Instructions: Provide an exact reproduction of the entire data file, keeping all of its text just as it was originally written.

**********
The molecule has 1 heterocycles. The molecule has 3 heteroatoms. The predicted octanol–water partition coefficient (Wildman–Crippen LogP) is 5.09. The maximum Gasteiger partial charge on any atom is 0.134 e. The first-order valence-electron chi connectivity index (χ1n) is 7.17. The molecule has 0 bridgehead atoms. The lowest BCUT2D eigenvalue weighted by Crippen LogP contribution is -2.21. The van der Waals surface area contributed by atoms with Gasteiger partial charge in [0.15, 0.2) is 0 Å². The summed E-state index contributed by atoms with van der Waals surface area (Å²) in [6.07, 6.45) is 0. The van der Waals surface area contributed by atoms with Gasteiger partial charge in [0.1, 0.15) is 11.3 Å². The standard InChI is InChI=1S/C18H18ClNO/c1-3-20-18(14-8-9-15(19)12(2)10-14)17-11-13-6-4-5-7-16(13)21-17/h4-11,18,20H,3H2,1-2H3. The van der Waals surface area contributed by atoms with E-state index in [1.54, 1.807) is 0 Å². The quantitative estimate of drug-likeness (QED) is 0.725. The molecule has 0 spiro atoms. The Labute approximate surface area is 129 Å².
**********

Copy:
The molecule has 1 heterocycles. The molecule has 3 heteroatoms. The predicted octanol–water partition coefficient (Wildman–Crippen LogP) is 5.09. The maximum Gasteiger partial charge on any atom is 0.134 e. The first-order valence-electron chi connectivity index (χ1n) is 7.17. The molecule has 0 bridgehead atoms. The lowest BCUT2D eigenvalue weighted by Crippen LogP contribution is -2.21. The van der Waals surface area contributed by atoms with Gasteiger partial charge in [0.15, 0.2) is 0 Å². The summed E-state index contributed by atoms with van der Waals surface area (Å²) in [6.07, 6.45) is 0. The van der Waals surface area contributed by atoms with Gasteiger partial charge in [0.1, 0.15) is 11.3 Å². The standard InChI is InChI=1S/C18H18ClNO/c1-3-20-18(14-8-9-15(19)12(2)10-14)17-11-13-6-4-5-7-16(13)21-17/h4-11,18,20H,3H2,1-2H3. The van der Waals surface area contributed by atoms with E-state index in [1.54, 1.807) is 0 Å². The quantitative estimate of drug-likeness (QED) is 0.725. The molecule has 0 spiro atoms. The Labute approximate surface area is 129 Å².